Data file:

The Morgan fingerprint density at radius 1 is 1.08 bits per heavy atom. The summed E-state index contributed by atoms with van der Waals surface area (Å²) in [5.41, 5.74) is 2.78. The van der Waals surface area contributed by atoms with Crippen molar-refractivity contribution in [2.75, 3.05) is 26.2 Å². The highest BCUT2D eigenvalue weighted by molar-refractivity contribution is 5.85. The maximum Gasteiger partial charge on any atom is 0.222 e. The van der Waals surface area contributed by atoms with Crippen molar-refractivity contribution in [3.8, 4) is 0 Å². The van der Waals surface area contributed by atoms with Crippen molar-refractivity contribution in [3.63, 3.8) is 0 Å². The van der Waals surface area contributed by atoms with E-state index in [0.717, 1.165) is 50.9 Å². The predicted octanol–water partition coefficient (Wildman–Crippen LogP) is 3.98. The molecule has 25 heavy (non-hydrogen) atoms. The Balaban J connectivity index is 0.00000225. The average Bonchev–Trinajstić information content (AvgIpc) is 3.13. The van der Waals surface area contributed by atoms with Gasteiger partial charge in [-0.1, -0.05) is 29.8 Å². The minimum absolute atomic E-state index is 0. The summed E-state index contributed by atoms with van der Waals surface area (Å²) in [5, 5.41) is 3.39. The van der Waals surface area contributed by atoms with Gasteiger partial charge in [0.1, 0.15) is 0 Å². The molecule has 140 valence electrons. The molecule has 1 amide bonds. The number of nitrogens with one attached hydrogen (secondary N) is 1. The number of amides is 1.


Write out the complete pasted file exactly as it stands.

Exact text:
The Morgan fingerprint density at radius 1 is 1.08 bits per heavy atom. The summed E-state index contributed by atoms with van der Waals surface area (Å²) in [5.41, 5.74) is 2.78. The van der Waals surface area contributed by atoms with Crippen molar-refractivity contribution in [2.75, 3.05) is 26.2 Å². The highest BCUT2D eigenvalue weighted by molar-refractivity contribution is 5.85. The maximum Gasteiger partial charge on any atom is 0.222 e. The van der Waals surface area contributed by atoms with Crippen molar-refractivity contribution in [3.8, 4) is 0 Å². The van der Waals surface area contributed by atoms with Crippen molar-refractivity contribution in [3.63, 3.8) is 0 Å². The van der Waals surface area contributed by atoms with E-state index in [0.717, 1.165) is 50.9 Å². The predicted octanol–water partition coefficient (Wildman–Crippen LogP) is 3.98. The molecule has 25 heavy (non-hydrogen) atoms. The Balaban J connectivity index is 0.00000225. The average Bonchev–Trinajstić information content (AvgIpc) is 3.13. The van der Waals surface area contributed by atoms with Gasteiger partial charge in [-0.1, -0.05) is 29.8 Å². The minimum absolute atomic E-state index is 0. The summed E-state index contributed by atoms with van der Waals surface area (Å²) in [5, 5.41) is 3.39. The van der Waals surface area contributed by atoms with Gasteiger partial charge in [0.1, 0.15) is 0 Å². The molecule has 140 valence electrons. The molecule has 1 amide bonds. The number of nitrogens with one attached hydrogen (secondary N) is 1. The number of amides is 1.